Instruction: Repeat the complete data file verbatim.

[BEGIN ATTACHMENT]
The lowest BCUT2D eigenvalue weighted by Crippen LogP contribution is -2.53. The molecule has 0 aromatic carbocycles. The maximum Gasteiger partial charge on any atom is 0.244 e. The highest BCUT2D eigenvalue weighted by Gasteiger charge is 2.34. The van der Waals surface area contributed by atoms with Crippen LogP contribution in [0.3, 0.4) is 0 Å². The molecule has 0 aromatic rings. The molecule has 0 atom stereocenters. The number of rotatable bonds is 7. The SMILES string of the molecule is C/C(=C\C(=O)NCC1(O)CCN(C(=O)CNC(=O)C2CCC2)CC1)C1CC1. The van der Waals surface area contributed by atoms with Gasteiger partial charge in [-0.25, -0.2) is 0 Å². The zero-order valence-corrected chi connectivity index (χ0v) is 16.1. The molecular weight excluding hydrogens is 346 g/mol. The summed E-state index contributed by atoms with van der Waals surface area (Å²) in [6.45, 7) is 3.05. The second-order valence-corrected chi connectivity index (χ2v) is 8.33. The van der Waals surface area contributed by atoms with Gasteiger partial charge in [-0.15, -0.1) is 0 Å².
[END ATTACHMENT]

The lowest BCUT2D eigenvalue weighted by Crippen LogP contribution is -2.53. The molecule has 0 aromatic carbocycles. The maximum Gasteiger partial charge on any atom is 0.244 e. The highest BCUT2D eigenvalue weighted by Gasteiger charge is 2.34. The van der Waals surface area contributed by atoms with Crippen LogP contribution in [0.3, 0.4) is 0 Å². The molecule has 0 aromatic rings. The molecule has 0 atom stereocenters. The number of rotatable bonds is 7. The SMILES string of the molecule is C/C(=C\C(=O)NCC1(O)CCN(C(=O)CNC(=O)C2CCC2)CC1)C1CC1. The van der Waals surface area contributed by atoms with Gasteiger partial charge in [-0.25, -0.2) is 0 Å². The zero-order valence-corrected chi connectivity index (χ0v) is 16.1. The molecular weight excluding hydrogens is 346 g/mol. The summed E-state index contributed by atoms with van der Waals surface area (Å²) in [6.45, 7) is 3.05. The second-order valence-corrected chi connectivity index (χ2v) is 8.33. The van der Waals surface area contributed by atoms with Gasteiger partial charge in [-0.15, -0.1) is 0 Å².